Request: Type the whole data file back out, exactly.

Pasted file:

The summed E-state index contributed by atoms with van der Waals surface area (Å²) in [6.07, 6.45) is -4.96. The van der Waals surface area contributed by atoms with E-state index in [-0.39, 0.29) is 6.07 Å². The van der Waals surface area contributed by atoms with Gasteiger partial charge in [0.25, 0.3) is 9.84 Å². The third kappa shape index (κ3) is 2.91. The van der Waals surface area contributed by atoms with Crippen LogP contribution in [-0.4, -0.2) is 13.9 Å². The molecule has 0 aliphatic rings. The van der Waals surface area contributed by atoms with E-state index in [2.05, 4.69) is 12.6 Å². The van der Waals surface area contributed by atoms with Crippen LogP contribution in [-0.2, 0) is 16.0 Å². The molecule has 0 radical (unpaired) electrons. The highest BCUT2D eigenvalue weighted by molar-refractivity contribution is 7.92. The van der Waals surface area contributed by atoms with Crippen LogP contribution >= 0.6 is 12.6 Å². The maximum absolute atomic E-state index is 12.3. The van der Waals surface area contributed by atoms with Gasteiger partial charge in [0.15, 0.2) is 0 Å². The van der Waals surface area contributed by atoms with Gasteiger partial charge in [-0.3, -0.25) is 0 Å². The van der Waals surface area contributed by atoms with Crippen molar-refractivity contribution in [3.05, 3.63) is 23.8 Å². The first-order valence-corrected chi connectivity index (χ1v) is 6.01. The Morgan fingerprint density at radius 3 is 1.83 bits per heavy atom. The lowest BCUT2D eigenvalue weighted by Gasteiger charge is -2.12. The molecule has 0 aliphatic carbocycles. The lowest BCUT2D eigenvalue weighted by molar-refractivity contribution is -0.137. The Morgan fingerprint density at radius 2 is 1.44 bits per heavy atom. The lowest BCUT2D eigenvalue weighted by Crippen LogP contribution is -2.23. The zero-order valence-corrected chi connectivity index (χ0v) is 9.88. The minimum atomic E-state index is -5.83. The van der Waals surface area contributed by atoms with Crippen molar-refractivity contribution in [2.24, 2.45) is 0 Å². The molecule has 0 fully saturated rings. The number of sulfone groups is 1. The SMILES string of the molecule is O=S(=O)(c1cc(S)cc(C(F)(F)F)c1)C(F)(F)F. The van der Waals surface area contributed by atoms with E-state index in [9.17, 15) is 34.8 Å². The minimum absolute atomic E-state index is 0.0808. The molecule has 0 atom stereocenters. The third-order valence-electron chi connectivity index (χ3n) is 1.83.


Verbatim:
The summed E-state index contributed by atoms with van der Waals surface area (Å²) in [6.07, 6.45) is -4.96. The van der Waals surface area contributed by atoms with E-state index in [-0.39, 0.29) is 6.07 Å². The van der Waals surface area contributed by atoms with Gasteiger partial charge in [0.25, 0.3) is 9.84 Å². The third kappa shape index (κ3) is 2.91. The van der Waals surface area contributed by atoms with Crippen LogP contribution in [-0.4, -0.2) is 13.9 Å². The molecule has 0 aliphatic rings. The van der Waals surface area contributed by atoms with E-state index in [2.05, 4.69) is 12.6 Å². The van der Waals surface area contributed by atoms with Crippen LogP contribution in [-0.2, 0) is 16.0 Å². The molecule has 0 radical (unpaired) electrons. The highest BCUT2D eigenvalue weighted by molar-refractivity contribution is 7.92. The van der Waals surface area contributed by atoms with Crippen LogP contribution >= 0.6 is 12.6 Å². The maximum absolute atomic E-state index is 12.3. The van der Waals surface area contributed by atoms with Gasteiger partial charge in [0.15, 0.2) is 0 Å². The van der Waals surface area contributed by atoms with Gasteiger partial charge in [-0.3, -0.25) is 0 Å². The van der Waals surface area contributed by atoms with Crippen molar-refractivity contribution in [3.05, 3.63) is 23.8 Å². The first-order valence-corrected chi connectivity index (χ1v) is 6.01. The Morgan fingerprint density at radius 3 is 1.83 bits per heavy atom. The lowest BCUT2D eigenvalue weighted by Gasteiger charge is -2.12. The molecule has 0 aliphatic carbocycles. The lowest BCUT2D eigenvalue weighted by molar-refractivity contribution is -0.137. The Morgan fingerprint density at radius 2 is 1.44 bits per heavy atom. The lowest BCUT2D eigenvalue weighted by Crippen LogP contribution is -2.23. The zero-order valence-corrected chi connectivity index (χ0v) is 9.88. The minimum atomic E-state index is -5.83. The van der Waals surface area contributed by atoms with Crippen molar-refractivity contribution in [2.24, 2.45) is 0 Å². The molecule has 0 fully saturated rings. The number of sulfone groups is 1. The SMILES string of the molecule is O=S(=O)(c1cc(S)cc(C(F)(F)F)c1)C(F)(F)F. The van der Waals surface area contributed by atoms with E-state index in [9.17, 15) is 34.8 Å². The minimum absolute atomic E-state index is 0.0808. The molecule has 0 atom stereocenters. The third-order valence-electron chi connectivity index (χ3n) is 1.83.